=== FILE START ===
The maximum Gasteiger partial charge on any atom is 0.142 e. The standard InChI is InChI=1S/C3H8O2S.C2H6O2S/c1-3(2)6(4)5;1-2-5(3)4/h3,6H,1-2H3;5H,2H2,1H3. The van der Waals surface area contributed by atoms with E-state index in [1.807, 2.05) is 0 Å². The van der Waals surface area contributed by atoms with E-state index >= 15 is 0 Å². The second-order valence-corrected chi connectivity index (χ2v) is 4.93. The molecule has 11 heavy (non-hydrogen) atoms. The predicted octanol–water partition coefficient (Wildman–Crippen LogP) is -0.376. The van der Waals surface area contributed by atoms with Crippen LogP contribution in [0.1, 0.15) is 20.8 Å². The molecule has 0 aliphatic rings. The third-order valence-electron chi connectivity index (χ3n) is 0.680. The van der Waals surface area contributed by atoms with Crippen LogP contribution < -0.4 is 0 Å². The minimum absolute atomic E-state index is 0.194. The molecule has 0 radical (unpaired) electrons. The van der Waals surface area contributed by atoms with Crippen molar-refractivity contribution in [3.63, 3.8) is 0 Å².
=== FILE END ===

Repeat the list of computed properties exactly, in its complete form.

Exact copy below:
The maximum Gasteiger partial charge on any atom is 0.142 e. The standard InChI is InChI=1S/C3H8O2S.C2H6O2S/c1-3(2)6(4)5;1-2-5(3)4/h3,6H,1-2H3;5H,2H2,1H3. The van der Waals surface area contributed by atoms with E-state index in [1.807, 2.05) is 0 Å². The van der Waals surface area contributed by atoms with E-state index >= 15 is 0 Å². The second-order valence-corrected chi connectivity index (χ2v) is 4.93. The molecule has 11 heavy (non-hydrogen) atoms. The predicted octanol–water partition coefficient (Wildman–Crippen LogP) is -0.376. The van der Waals surface area contributed by atoms with Crippen LogP contribution in [0.1, 0.15) is 20.8 Å². The molecule has 0 aliphatic rings. The third-order valence-electron chi connectivity index (χ3n) is 0.680. The van der Waals surface area contributed by atoms with Crippen LogP contribution < -0.4 is 0 Å². The minimum absolute atomic E-state index is 0.194. The molecule has 0 radical (unpaired) electrons. The van der Waals surface area contributed by atoms with Crippen molar-refractivity contribution in [3.63, 3.8) is 0 Å².